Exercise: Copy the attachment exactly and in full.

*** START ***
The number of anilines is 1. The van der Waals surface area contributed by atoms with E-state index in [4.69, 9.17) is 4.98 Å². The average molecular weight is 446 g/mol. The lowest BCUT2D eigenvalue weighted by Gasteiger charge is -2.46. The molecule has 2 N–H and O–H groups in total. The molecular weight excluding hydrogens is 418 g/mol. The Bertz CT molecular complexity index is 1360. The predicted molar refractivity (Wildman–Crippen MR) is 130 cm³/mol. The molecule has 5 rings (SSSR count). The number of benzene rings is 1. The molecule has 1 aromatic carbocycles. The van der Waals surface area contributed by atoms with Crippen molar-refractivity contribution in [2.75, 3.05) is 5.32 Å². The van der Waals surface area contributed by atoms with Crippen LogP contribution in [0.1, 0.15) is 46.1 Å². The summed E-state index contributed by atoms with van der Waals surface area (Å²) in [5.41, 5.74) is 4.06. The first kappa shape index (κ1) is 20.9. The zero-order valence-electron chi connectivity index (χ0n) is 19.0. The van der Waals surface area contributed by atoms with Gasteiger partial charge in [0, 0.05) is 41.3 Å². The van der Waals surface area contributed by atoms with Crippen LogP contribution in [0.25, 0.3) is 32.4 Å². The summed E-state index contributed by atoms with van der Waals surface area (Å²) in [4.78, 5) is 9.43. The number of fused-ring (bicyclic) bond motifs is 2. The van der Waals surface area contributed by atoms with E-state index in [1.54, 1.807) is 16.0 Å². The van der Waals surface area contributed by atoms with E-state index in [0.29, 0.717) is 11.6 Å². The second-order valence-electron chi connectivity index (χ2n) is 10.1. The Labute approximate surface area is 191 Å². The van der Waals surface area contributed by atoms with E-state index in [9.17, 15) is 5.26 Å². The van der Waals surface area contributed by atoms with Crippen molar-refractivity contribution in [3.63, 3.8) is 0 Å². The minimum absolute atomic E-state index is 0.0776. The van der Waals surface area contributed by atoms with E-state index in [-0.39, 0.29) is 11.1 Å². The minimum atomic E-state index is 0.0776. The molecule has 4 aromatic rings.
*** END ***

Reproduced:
The number of anilines is 1. The van der Waals surface area contributed by atoms with E-state index in [4.69, 9.17) is 4.98 Å². The average molecular weight is 446 g/mol. The lowest BCUT2D eigenvalue weighted by Gasteiger charge is -2.46. The molecule has 2 N–H and O–H groups in total. The molecular weight excluding hydrogens is 418 g/mol. The Bertz CT molecular complexity index is 1360. The predicted molar refractivity (Wildman–Crippen MR) is 130 cm³/mol. The molecule has 5 rings (SSSR count). The number of benzene rings is 1. The molecule has 1 aromatic carbocycles. The van der Waals surface area contributed by atoms with Crippen molar-refractivity contribution in [2.75, 3.05) is 5.32 Å². The van der Waals surface area contributed by atoms with Crippen LogP contribution in [0.1, 0.15) is 46.1 Å². The summed E-state index contributed by atoms with van der Waals surface area (Å²) in [5.41, 5.74) is 4.06. The first kappa shape index (κ1) is 20.9. The zero-order valence-electron chi connectivity index (χ0n) is 19.0. The van der Waals surface area contributed by atoms with Gasteiger partial charge in [0, 0.05) is 41.3 Å². The van der Waals surface area contributed by atoms with Crippen LogP contribution in [0.25, 0.3) is 32.4 Å². The summed E-state index contributed by atoms with van der Waals surface area (Å²) in [4.78, 5) is 9.43. The number of fused-ring (bicyclic) bond motifs is 2. The van der Waals surface area contributed by atoms with E-state index in [1.54, 1.807) is 16.0 Å². The van der Waals surface area contributed by atoms with E-state index in [0.29, 0.717) is 11.6 Å². The second-order valence-electron chi connectivity index (χ2n) is 10.1. The Labute approximate surface area is 191 Å². The van der Waals surface area contributed by atoms with E-state index in [9.17, 15) is 5.26 Å². The van der Waals surface area contributed by atoms with Crippen molar-refractivity contribution in [3.63, 3.8) is 0 Å². The minimum absolute atomic E-state index is 0.0776. The van der Waals surface area contributed by atoms with E-state index in [-0.39, 0.29) is 11.1 Å². The minimum atomic E-state index is 0.0776. The molecule has 4 aromatic rings.